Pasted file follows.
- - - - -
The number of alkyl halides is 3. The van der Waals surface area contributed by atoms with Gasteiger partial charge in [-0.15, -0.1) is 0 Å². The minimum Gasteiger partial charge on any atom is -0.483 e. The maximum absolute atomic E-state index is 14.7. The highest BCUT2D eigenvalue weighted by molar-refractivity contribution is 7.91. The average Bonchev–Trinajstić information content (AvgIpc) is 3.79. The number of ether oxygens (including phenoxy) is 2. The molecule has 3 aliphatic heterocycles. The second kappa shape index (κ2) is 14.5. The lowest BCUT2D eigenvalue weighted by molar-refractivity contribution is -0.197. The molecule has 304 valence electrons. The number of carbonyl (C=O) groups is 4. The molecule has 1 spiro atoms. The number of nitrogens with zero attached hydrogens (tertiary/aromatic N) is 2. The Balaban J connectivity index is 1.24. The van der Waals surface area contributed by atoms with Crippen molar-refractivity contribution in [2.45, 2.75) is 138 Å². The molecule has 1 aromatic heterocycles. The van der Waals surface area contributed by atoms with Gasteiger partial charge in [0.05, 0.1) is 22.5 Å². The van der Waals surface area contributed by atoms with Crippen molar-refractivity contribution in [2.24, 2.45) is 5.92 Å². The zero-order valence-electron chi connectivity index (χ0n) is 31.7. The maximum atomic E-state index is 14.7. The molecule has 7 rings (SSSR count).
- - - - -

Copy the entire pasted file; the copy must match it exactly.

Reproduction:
The number of alkyl halides is 3. The van der Waals surface area contributed by atoms with Gasteiger partial charge in [-0.15, -0.1) is 0 Å². The minimum Gasteiger partial charge on any atom is -0.483 e. The maximum absolute atomic E-state index is 14.7. The highest BCUT2D eigenvalue weighted by molar-refractivity contribution is 7.91. The average Bonchev–Trinajstić information content (AvgIpc) is 3.79. The number of ether oxygens (including phenoxy) is 2. The molecule has 3 aliphatic heterocycles. The second kappa shape index (κ2) is 14.5. The lowest BCUT2D eigenvalue weighted by molar-refractivity contribution is -0.197. The molecule has 304 valence electrons. The number of carbonyl (C=O) groups is 4. The molecule has 1 spiro atoms. The number of nitrogens with zero attached hydrogens (tertiary/aromatic N) is 2. The Balaban J connectivity index is 1.24. The van der Waals surface area contributed by atoms with Crippen molar-refractivity contribution in [2.45, 2.75) is 138 Å². The molecule has 1 aromatic heterocycles. The van der Waals surface area contributed by atoms with Gasteiger partial charge in [0.05, 0.1) is 22.5 Å². The van der Waals surface area contributed by atoms with Crippen molar-refractivity contribution in [2.24, 2.45) is 5.92 Å². The zero-order valence-electron chi connectivity index (χ0n) is 31.7. The maximum atomic E-state index is 14.7. The molecule has 7 rings (SSSR count).